• by 93 Escort Wagon (326346) on Sunday December 29, 2013 @03:19PM (#45813269)

      Don't think for a second that these back-doors that companies put in at the behest of the NSA aren't also being used to the benefit of those companies.

      Read the article please. The companies didn't do anything (really, you seriously think Huawei or Samsung is providing back doors to the NSA?). The NSA is compromising them the same way other bad guys get in - by finding and exploiting flaws in the OS.

      The few mentions of hardware in the article are things like special monitor cables which would have to be added to a targeted computer by an agent.

    • by WaffleMonster (969671) on Sunday December 29, 2013 @04:02PM (#45813475)

      Don't think for a second that these back-doors that companies put in at the behest of the NSA aren't also being used to the benefit of those companies.

      There is no evidence from the article we are talking about intentional backdoors created at the request of NSA. Rather the kind of backdoors created by unintentional programming errors where once exploited allows foothold to be maintained by patching firmware of various hardware subsystems.

      So, if the NSA were shuttered tomorrow, what makes you think those back-doors are going to go away? How much is it worth to those tech companies to know exactly what their customers are doing? How much is it worth to their institutional shareholders?

      How much is legal trouble, bad publicity and resulting loss of customers worth to shareholders?

      A (un)intentional backdoor actively exploited to gain market intelligence is a backdoor with high probability of discovery. Likewise any use of covert capability erodes that capability.

  • Coreboot BIOS (Score:5, Interesting)

    by chill (34294) on Sunday December 29, 2013 @10:14AM (#45811657) Journal

    Unfortunately I don't have the skill set and there doesn't seem to be any other way to support them.

    If you have a machine that supports it, Coreboot could be a very interesting solution. [coreboot.org]

    • Agreed. I use coreboot on all my systems. I put my /boot/ on the firmware, and used a saved configuration so there's no searching for IDEs, etc. at boot. I boot to the login in less than a second.

      I do a little firmware / OS dev of my own. Coreboot is far superior than "Secure Boot". Here's why: An OS must kick off its own crypto chain to verify executables and maintain the security provided by signed boot loader. Instead of having to go into the BIOS and enter some long hex code that you and your user

  • by QuantumRiff (120817) on Sunday December 29, 2013 @10:21AM (#45811703)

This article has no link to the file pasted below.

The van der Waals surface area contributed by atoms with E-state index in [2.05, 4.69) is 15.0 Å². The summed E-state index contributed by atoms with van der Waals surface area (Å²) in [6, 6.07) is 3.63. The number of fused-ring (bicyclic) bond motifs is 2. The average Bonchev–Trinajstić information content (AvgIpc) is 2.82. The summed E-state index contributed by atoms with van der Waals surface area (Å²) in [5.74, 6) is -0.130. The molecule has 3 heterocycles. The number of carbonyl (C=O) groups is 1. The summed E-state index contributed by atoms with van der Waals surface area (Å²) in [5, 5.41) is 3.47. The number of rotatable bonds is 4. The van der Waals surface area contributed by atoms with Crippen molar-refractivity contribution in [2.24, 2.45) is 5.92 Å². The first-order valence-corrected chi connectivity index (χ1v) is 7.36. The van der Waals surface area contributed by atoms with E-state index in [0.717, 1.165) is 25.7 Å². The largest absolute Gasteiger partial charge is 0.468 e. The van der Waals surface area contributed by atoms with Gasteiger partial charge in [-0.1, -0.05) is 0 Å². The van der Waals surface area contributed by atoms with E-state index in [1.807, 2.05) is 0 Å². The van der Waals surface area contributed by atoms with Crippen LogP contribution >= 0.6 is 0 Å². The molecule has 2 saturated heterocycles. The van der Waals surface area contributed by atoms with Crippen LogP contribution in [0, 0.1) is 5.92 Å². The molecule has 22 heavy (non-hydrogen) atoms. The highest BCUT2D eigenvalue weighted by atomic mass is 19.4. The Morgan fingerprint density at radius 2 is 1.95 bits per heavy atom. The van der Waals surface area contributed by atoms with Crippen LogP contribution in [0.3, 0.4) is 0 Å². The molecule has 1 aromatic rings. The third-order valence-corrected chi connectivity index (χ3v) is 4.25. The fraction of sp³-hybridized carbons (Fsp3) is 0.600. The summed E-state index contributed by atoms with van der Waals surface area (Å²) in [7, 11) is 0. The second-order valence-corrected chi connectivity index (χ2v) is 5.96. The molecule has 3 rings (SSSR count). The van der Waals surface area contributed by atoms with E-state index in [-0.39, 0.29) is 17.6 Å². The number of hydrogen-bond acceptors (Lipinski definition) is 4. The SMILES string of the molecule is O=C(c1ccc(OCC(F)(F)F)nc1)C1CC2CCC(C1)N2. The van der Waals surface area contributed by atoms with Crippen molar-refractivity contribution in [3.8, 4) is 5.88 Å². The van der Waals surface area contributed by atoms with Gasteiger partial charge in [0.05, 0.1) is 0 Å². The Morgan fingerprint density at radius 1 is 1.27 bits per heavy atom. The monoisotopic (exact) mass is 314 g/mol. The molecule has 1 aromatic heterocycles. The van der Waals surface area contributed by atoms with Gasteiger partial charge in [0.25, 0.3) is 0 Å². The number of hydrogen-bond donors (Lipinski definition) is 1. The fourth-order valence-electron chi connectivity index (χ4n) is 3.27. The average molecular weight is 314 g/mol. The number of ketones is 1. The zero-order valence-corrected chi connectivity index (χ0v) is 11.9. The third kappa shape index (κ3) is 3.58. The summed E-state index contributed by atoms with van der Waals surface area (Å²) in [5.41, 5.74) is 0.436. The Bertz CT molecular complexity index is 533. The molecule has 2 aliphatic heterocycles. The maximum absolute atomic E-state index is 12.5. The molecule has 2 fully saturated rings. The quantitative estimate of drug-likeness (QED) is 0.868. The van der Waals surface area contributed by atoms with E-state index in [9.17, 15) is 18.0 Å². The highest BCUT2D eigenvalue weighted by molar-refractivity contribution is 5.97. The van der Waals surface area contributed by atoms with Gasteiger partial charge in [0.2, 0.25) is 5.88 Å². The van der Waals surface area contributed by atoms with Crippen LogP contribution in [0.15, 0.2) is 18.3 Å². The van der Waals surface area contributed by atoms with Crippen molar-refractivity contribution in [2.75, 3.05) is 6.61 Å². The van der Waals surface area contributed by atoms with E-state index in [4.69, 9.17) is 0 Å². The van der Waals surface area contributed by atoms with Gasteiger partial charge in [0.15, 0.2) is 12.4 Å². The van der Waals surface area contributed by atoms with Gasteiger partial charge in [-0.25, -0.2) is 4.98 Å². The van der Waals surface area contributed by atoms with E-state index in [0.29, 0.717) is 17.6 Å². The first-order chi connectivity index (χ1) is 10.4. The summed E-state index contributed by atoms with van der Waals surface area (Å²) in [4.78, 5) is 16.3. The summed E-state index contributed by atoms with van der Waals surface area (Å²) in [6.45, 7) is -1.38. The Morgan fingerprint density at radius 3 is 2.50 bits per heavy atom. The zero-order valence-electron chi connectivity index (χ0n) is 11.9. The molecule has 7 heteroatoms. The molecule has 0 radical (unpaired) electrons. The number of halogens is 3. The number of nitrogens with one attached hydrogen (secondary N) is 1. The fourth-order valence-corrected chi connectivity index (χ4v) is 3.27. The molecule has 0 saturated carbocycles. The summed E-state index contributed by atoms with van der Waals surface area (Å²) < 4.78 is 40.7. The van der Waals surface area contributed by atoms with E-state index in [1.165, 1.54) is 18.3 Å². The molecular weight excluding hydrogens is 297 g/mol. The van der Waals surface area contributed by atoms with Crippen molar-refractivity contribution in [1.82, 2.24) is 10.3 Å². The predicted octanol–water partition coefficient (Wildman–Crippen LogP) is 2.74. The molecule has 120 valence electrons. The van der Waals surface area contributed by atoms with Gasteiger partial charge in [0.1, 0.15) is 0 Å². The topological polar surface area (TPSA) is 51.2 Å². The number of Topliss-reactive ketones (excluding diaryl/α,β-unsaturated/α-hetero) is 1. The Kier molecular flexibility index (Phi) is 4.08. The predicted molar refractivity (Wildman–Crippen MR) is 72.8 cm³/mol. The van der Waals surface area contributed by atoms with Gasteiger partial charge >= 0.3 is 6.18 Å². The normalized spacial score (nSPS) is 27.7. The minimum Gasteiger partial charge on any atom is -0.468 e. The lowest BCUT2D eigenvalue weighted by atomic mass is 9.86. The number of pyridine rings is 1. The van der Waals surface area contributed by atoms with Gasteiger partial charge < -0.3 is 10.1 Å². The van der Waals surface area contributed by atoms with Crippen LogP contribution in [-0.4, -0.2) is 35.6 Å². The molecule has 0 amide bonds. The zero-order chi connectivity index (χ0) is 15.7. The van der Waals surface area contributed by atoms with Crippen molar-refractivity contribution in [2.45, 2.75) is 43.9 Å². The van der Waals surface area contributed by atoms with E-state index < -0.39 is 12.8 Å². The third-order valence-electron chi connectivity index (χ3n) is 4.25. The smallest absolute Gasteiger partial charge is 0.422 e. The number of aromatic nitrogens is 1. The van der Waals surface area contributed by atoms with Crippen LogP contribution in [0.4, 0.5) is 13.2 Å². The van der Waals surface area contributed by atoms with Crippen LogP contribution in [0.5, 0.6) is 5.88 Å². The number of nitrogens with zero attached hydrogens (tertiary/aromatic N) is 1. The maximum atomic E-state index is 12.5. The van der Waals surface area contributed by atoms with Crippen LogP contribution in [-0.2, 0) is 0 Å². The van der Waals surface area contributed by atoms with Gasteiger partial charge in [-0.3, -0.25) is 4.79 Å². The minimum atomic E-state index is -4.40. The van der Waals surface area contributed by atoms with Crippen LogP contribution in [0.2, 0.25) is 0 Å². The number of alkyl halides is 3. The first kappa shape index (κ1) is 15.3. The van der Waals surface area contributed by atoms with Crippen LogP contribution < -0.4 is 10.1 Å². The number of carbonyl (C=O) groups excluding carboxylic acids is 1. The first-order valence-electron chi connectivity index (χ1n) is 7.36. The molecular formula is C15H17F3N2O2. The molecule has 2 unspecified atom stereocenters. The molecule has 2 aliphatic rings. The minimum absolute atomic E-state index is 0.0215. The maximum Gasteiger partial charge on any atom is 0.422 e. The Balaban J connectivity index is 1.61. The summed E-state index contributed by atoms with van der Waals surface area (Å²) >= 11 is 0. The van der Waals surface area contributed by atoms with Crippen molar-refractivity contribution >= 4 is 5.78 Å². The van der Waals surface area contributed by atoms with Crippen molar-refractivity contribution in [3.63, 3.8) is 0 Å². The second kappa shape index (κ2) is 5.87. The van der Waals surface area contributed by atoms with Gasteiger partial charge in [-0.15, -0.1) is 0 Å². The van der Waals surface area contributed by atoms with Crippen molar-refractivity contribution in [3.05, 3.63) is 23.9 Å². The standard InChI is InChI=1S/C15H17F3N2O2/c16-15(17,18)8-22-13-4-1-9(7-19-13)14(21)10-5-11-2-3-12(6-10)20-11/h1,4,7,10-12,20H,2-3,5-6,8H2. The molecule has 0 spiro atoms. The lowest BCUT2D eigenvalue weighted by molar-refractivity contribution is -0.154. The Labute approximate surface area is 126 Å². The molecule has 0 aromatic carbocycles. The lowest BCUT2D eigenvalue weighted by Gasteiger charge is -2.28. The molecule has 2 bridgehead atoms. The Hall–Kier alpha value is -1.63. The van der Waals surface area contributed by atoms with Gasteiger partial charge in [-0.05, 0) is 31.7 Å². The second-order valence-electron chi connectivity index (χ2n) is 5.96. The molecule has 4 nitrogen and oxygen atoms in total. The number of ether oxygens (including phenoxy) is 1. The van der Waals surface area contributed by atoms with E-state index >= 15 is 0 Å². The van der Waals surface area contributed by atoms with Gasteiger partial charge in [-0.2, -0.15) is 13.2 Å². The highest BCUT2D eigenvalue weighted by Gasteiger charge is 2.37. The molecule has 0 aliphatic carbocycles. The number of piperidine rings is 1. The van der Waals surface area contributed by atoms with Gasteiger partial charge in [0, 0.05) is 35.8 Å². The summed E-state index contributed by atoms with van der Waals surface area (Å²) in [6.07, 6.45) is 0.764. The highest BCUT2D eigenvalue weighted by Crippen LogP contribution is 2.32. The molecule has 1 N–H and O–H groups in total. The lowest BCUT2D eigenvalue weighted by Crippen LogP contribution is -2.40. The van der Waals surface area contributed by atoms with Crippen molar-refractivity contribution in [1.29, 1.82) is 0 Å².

So all those shows we have mocked, like 24, csi, etc, because their tech "hacks the firewall" in 15 seconds were actually accurate? Crap. That changes some things..

    • by gweihir (88907)

      CSI does not get that stuff. Far too large risk of its existence leaking or it getting sold to the criminals. Also, it would show up in evidence and the capabilities would get known and worthless.

  • De- & Redamaged (Score:5, Interesting)

    by Rotworm (649729) * on Sunday December 29, 2013 @10:24AM (#45811723) Homepage Journal
    I'm not sure if the NSA seeking to exploit technology is particularly damaging to US firms. The NSA is seeking to exploit all technologies, not just American-based ones.
    I think the part that does damage American firms, was the end of the second article. It read that the NSA has been redirecting the shipping of some computers to their address, installing software or hardware, repacking the device, and shipping it to the purchaser.
    • Why would shipping re-direction be restricted to American hardware? The critical step in the operation is interception of the shipment, which is independent of the hardware manufacturer.

      • It would be resource consuming for the NSA to redirect a computer assembled in Britain and shipped to a Brit, but it would be trivial for the NSA to redirect a computer shipping from America. Therefore, this news is more damaging to US firms.
        • In Britain people buy from British distributors. They don't generally have equipment shipped directly from the US.

          The NSA would have its partner in Britain implant whatever needed.

          Redirection of shipped equipment for the purpose of installing bugs is not new or restricted to IT equipment. It's one of the oldest espionage techniques known.

        • by swillden (191260)
          Not a problem. GCHQ will be happy to take care of that for them.
  • Link to the source (Score:4, Informative)

    by anorlunda (311253) on Sunday December 29, 2013 @12:19PM (#45812277) Homepage

    TFA does not give a link to this so-called catalog. Does anyone here have the link?

  • by Hyperhaplo (575219) on Monday December 30, 2013 @03:26AM (#45816637)

    Time to support the open router project! If we want to change the world we will need to rebuilt the internet from the ground up.. starting with the devices in our homes.

    http://orp1.com/ [orp1.com]

    A trustworthy, open-source software & hardware router

    ORP1 is a high performance networking router that allows you to run a firewall, IPSec VPN (virtual private network), and a TOR server for your home network. Its easy-to-use web interface will make encrypted and anonymised communications for your entire network easier to set up and manage. Now you don’t need to be a geek to be able to ensure that every device you use at home uses the internet with privacy, whether it’s your home PC, smartphone or tablet.